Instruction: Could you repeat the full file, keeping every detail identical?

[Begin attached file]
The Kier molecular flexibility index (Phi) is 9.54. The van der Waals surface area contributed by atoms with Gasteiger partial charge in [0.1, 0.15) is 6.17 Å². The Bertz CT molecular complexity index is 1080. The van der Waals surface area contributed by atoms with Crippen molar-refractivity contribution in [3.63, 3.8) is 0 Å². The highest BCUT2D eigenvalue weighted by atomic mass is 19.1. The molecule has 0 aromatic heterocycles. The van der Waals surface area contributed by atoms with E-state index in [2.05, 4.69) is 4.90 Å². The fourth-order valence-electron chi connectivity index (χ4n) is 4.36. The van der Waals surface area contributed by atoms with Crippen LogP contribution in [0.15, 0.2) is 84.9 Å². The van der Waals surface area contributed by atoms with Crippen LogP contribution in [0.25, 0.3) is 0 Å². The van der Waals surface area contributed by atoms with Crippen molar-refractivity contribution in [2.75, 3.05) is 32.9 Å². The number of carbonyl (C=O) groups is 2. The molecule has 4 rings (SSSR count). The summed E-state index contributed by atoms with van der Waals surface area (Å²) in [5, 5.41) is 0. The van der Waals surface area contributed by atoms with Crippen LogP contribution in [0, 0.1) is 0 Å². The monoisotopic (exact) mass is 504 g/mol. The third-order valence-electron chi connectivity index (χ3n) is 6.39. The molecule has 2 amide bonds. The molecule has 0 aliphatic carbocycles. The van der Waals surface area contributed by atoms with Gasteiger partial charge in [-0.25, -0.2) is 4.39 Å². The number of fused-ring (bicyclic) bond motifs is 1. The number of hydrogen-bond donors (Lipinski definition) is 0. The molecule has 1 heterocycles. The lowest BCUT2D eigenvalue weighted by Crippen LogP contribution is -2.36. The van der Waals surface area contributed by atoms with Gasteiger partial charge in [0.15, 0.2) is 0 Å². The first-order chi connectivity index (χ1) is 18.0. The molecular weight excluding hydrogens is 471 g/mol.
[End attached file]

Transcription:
The Kier molecular flexibility index (Phi) is 9.54. The van der Waals surface area contributed by atoms with Gasteiger partial charge in [0.1, 0.15) is 6.17 Å². The Bertz CT molecular complexity index is 1080. The van der Waals surface area contributed by atoms with Crippen molar-refractivity contribution in [3.63, 3.8) is 0 Å². The highest BCUT2D eigenvalue weighted by atomic mass is 19.1. The molecule has 0 aromatic heterocycles. The van der Waals surface area contributed by atoms with E-state index in [2.05, 4.69) is 4.90 Å². The fourth-order valence-electron chi connectivity index (χ4n) is 4.36. The van der Waals surface area contributed by atoms with Crippen LogP contribution in [0.15, 0.2) is 84.9 Å². The van der Waals surface area contributed by atoms with Crippen LogP contribution in [0.25, 0.3) is 0 Å². The van der Waals surface area contributed by atoms with Crippen molar-refractivity contribution in [2.75, 3.05) is 32.9 Å². The number of carbonyl (C=O) groups is 2. The molecule has 4 rings (SSSR count). The summed E-state index contributed by atoms with van der Waals surface area (Å²) in [5, 5.41) is 0. The van der Waals surface area contributed by atoms with Crippen LogP contribution in [0, 0.1) is 0 Å². The monoisotopic (exact) mass is 504 g/mol. The third-order valence-electron chi connectivity index (χ3n) is 6.39. The molecule has 2 amide bonds. The molecule has 0 aliphatic carbocycles. The van der Waals surface area contributed by atoms with Gasteiger partial charge in [-0.25, -0.2) is 4.39 Å². The number of fused-ring (bicyclic) bond motifs is 1. The number of hydrogen-bond donors (Lipinski definition) is 0. The molecule has 1 heterocycles. The lowest BCUT2D eigenvalue weighted by Crippen LogP contribution is -2.36. The van der Waals surface area contributed by atoms with Gasteiger partial charge in [0.15, 0.2) is 0 Å². The first-order chi connectivity index (χ1) is 18.0. The molecular weight excluding hydrogens is 471 g/mol.